When do puffins arrive in Iceland?

Puffin Iceland

The Atlantic puffin (in Icelandic, lundi), is something of a national symbol, with many tourists and Icelanders alike flocking to bird cliffs to catch a glimpse of these brightly-coloured seabirds.

Of course, if you’re planning your trip to Iceland around seeing these birds, then it helps to know when, exactly, they’re here!

When does the puffin arrive in Iceland?

Puffins spend much of their life at sea and are actually only in Iceland for a relatively short time to breed and nest. They tend to arrive in Iceland beginning in April (usually later in the month, just before May) and generally begin to leave in August. The puffins are usually gone by September. The height of breeding- and nesting-season is from June through August.

In 2024, some of the first puffins of the year were recorded on April 11, when small groups of the black and white seabird arrived on the island of Grímsey and in Borgarfjörður eystri, in East Iceland.

Although the puffin typically begins arriving in April, most puffin tours only begin in May, to guarantee better conditions for sighting the seabird.

More about the Atlantic puffin

Unlike many other cliff-dwelling seabirds, Atlantic puffins will actually dig little holes to build their nests in. Puffins monogamously mate for life, and generally just produce one egg each breeding season. Male puffins tend to spend more time at home with the chick and organising the nest, while female puffins tend to be more involved with feeding the young. Raising their young takes around 40 days.

Until recently, it was actually unknown where, exactly, Atlantic puffins spent the rest of the year. But with modern tracking technologies, these little birds have been found to range as far south as the Mediterranean during the winter season. When puffins leave the nest, they will head off on their own without their parents, finding their own feeding and winter grounds. Over their lives, they will remember and repeat their lonely journey. They don’t always head to warmer climates in the winter, however. Icelandic puffins have been found to winter in Newfoundland and in the open sea south of Greenland.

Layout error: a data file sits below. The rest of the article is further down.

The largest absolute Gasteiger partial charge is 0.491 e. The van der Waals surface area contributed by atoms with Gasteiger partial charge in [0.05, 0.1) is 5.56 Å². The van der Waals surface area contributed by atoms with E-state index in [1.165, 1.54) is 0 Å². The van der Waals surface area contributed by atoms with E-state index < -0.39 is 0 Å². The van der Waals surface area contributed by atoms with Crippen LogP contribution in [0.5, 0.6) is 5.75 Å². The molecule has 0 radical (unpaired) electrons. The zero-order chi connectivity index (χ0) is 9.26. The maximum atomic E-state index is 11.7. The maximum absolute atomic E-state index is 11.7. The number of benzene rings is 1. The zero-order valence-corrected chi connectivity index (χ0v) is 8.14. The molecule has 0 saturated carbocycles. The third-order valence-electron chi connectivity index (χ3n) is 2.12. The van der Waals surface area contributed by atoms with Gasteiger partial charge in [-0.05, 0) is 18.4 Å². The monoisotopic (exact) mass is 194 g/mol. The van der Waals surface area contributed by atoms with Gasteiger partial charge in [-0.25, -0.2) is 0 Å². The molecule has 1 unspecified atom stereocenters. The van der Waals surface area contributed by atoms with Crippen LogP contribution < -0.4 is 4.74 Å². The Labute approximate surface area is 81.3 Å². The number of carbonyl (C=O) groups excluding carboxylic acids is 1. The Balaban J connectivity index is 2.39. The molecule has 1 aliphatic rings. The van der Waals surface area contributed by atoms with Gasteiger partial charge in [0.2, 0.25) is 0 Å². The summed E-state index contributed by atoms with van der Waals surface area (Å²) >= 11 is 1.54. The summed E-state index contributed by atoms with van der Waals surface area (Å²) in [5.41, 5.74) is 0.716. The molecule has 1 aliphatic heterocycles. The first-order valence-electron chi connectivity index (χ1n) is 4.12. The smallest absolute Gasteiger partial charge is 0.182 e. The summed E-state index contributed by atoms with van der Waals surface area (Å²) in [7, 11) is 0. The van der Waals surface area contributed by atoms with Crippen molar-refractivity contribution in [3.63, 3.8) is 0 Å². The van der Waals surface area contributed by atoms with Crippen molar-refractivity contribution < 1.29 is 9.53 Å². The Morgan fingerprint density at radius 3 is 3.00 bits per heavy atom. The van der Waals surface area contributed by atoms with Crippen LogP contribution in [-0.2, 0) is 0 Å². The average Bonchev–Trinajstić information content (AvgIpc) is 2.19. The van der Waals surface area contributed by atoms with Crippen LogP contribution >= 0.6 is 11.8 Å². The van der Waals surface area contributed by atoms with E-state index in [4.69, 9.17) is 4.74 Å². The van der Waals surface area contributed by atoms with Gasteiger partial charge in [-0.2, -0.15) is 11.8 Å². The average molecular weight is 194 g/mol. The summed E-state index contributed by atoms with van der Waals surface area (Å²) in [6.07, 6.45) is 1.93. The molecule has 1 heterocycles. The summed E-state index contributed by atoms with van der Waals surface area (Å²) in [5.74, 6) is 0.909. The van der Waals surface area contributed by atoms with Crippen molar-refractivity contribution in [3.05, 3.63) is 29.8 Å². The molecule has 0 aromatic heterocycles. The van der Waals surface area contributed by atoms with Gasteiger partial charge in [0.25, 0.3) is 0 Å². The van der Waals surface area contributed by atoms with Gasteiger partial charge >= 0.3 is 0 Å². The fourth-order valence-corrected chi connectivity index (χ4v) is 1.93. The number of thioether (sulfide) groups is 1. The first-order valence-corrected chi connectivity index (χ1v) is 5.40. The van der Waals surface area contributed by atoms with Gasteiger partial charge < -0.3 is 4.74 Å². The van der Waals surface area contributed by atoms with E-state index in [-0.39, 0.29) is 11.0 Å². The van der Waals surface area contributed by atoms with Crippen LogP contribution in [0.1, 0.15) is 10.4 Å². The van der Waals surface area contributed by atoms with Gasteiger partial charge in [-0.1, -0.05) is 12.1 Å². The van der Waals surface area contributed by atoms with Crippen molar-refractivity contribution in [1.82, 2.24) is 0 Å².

Puffins are relatively small seabirds, averaging about 47 to 63cm [18 to 25in] in wingspan and weighing generally between 300 and 500g [10 to 17oz].

There are an estimated 8 million adult Atlantic puffins, with a majority of the world’s puffing population, around 60%, nesting in Iceland. Besides Iceland, puffins can also be found nesting in Ireland, the UK, Norway, Russia, the Faroe islands, and Greenland.

The Westman islands, an archipelago off the South Coast of Iceland, has by far the largest puffin colony in Iceland, with around 800,000 breeding pairs. Second place goes to Breiðafjörður, with around 400,000 breeding pairs. A less populated, but stunningly beautiful, bird cliff is Látrabjarg, the western-most point of Iceland.

Read more about bird watching in Iceland.

Iceland’s Largest Bird Cliff Látrabjarg Protected

Puffins - Westfjords - Lundar - Látrabjarg

One of Europe’s largest bird cliffs and Iceland’s largest bird nesting area, Látrabjarg, was officially protected yesterday by Iceland’s Minister for the Environment. Hundreds of thousands of birds breed on the cliff yearly, including some at-risk species. The protection is meant to safeguard the area’s biodiversity and the habitat it provides to a wide variety of birds.

Látrabjarg is located in the Westfjords region and is in fact the westernmost point in Iceland. A staggering number of seabirds nest there every year, including one of the largest populations of razorbills in the world: over 160,000 nesting pairs. Around 226,000 guillemot pairs, 118,000 thick-billed murres, 100,000 fulmar pairs, puffins (50,00 pairs), and kittiwakes (some 32,000 pairs) also nest along Látrabjarg. Besides being a key bird habitat, the cliff also features settlement and cultural relics, as well as reflecting the geology of the Westfjords.